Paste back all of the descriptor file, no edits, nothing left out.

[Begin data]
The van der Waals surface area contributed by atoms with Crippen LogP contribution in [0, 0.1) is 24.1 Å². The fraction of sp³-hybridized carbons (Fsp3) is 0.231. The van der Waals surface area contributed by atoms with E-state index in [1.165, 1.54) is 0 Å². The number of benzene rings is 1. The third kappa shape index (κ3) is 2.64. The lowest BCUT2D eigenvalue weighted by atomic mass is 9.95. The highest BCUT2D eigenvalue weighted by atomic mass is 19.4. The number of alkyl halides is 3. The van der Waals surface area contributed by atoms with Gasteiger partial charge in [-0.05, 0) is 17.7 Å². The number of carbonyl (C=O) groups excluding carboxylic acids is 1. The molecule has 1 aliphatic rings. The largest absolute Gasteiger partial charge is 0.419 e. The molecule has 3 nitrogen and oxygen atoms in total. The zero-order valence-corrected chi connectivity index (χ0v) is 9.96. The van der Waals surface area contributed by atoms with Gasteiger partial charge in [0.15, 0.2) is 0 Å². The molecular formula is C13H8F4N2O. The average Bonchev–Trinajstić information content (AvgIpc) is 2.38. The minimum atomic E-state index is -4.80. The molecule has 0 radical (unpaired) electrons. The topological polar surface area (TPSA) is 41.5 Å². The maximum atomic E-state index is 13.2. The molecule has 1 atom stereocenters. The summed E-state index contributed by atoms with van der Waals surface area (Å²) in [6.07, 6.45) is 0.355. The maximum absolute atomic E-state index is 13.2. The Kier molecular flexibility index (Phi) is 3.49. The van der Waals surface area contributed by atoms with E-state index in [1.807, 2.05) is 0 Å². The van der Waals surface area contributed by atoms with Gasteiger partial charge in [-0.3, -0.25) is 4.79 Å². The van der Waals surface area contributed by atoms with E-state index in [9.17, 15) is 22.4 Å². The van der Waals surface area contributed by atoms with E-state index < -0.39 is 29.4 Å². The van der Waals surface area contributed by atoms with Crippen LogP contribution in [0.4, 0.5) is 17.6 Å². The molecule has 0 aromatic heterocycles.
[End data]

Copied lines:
The van der Waals surface area contributed by atoms with Crippen LogP contribution in [0, 0.1) is 24.1 Å². The fraction of sp³-hybridized carbons (Fsp3) is 0.231. The van der Waals surface area contributed by atoms with E-state index in [1.165, 1.54) is 0 Å². The number of benzene rings is 1. The third kappa shape index (κ3) is 2.64. The lowest BCUT2D eigenvalue weighted by atomic mass is 9.95. The highest BCUT2D eigenvalue weighted by atomic mass is 19.4. The number of alkyl halides is 3. The van der Waals surface area contributed by atoms with Gasteiger partial charge in [-0.05, 0) is 17.7 Å². The number of carbonyl (C=O) groups excluding carboxylic acids is 1. The molecule has 1 aliphatic rings. The largest absolute Gasteiger partial charge is 0.419 e. The molecule has 3 nitrogen and oxygen atoms in total. The zero-order valence-corrected chi connectivity index (χ0v) is 9.96. The van der Waals surface area contributed by atoms with Gasteiger partial charge in [0.15, 0.2) is 0 Å². The molecular formula is C13H8F4N2O. The average Bonchev–Trinajstić information content (AvgIpc) is 2.38. The minimum atomic E-state index is -4.80. The molecule has 0 radical (unpaired) electrons. The topological polar surface area (TPSA) is 41.5 Å². The maximum atomic E-state index is 13.2. The molecule has 1 atom stereocenters. The summed E-state index contributed by atoms with van der Waals surface area (Å²) in [6.07, 6.45) is 0.355. The maximum absolute atomic E-state index is 13.2. The Kier molecular flexibility index (Phi) is 3.49. The van der Waals surface area contributed by atoms with E-state index in [1.807, 2.05) is 0 Å². The van der Waals surface area contributed by atoms with Gasteiger partial charge in [-0.3, -0.25) is 4.79 Å². The van der Waals surface area contributed by atoms with E-state index in [9.17, 15) is 22.4 Å². The van der Waals surface area contributed by atoms with E-state index < -0.39 is 29.4 Å². The van der Waals surface area contributed by atoms with Crippen LogP contribution in [0.4, 0.5) is 17.6 Å². The molecule has 0 aromatic heterocycles.